Yocum v. Holmes

Annotate this Case

258 S.W.2d 535 (1953)

YOCUM v. HOLMES et al.

No. 5-102.

Supreme Court of Arkansas.

June 1, 1953.

Rehearing Denied June 29, 1953.

*536 Barber, Henry & Thurman and Tom Gentry, Little Rock, for appellant.

John E. Hooker, Conley F. Byrd, Pine Bluff, for appellees.


Appellee Hazel Lee Holmes, alleged widow of Thomas T. Holmes, and administratrix of his estate, recovered a judgment in the sum of $15,000 for the benefit of the infant son of the deceased Holmes who was killed when struck by an automobile operated by appellant Alford M. Yocum.

In the complaint the administratrix asked for judgment in the sum of $10,000 to compensate her personally for the loss of her husband and $5,000 for her mental anguish; also $124,654.40 for the benefit of the estate and $5,000 for the benefit of the estate for conscious pain and suffering of the deceased, and $500 for medical, hospital, and funeral expenses. The court directed a verdict for the defendant so far as the rights of the alleged widow were concerned, on the ground that there was no showing that she was ever legally married to the deceased. The jury returned a verdict for the defendant on the issue of pain and suffering on the part of the deceased, and a verdict for the benefit of Thomas T. Holmes, Jr., son of the deceased, in the sum of $15,000.

On the morning of March 18, 1952, Thomas T. Holmes left his residence on West 16th Street in Pine Bluff, Jefferson County, at about 5:15 a. m. to go to work. It was his custom to walk up the railroad right-of-way to Sixth Avenue and thence to the Implement Truck & Supply Company where he would catch a ride to the place where he worked. On the morning in question it was raining and Holmes was wearing black rubberized pants of a rain suit and a dark leather jacket. There was no sidewalk; he was walking west on his righthand side of the street. The appellant, Alford M. Yocum, was also on his way to work in his automobile, travelling west on Sixth Avenue on his proper side of the street. His automobile struck Holmes, who died a short time thereafter as a result of the injuries received, which consisted of a badly broken left leg and severe brain injuries. The automobile struck him with such force that he was knocked up onto the hood of the car, making a large dent therein, across the hood breaking off the radio aerial, and thence to the ground. Appellant earnestly contends there is no evidence of negligence on his part, and that Holmes was guilty of negligence in walking in the *537 street in the nighttime during a hard rain while wearing a black rain suit, and in failing to see the appellant's car when the headlights were burning brightly.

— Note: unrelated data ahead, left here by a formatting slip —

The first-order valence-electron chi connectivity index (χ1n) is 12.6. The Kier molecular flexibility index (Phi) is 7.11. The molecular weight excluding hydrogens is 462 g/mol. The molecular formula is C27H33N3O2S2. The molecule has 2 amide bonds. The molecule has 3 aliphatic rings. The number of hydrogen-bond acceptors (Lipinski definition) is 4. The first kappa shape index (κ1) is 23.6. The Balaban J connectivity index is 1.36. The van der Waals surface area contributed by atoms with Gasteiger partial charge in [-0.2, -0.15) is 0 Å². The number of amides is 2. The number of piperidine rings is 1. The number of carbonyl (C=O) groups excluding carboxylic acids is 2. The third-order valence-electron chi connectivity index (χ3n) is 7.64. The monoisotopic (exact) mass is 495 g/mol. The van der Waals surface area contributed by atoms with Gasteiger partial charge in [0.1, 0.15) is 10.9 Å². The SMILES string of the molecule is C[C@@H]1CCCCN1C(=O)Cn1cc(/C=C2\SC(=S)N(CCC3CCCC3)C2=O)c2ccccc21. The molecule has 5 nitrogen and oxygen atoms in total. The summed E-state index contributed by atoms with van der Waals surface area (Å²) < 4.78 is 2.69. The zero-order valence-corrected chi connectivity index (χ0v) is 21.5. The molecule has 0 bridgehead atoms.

Negligence is the doing of that which an ordinarily prudent person would not do under the circumstances, or the failure to do that which an ordinarily prudent person would do under the circumstances. It cannot be said as a matter of law that it is negligence for one to walk in the street where there is no sidewalk, or to go to work when it is very dark, or to wear a black rain suit when it is raining; nor can we say as a matter of law that all of these things considered together constitute negligence. It is not known definitely whether Holmes saw Yocum's car approaching; but in any event it was a question for the jury to say whether Holmes was negligent in failing to get out of the street to avoid being struck by the car. Apparently Holmes and the automobile were going in the same direction; the jury could have found that Holmes did see the reflection of the lights and knew that the car was approaching, but without negligence on his part assumed that the driver of the car also saw him and would pass to his left. Whether Holmes was guilty of contributory negligence in the circumstances was a jury question.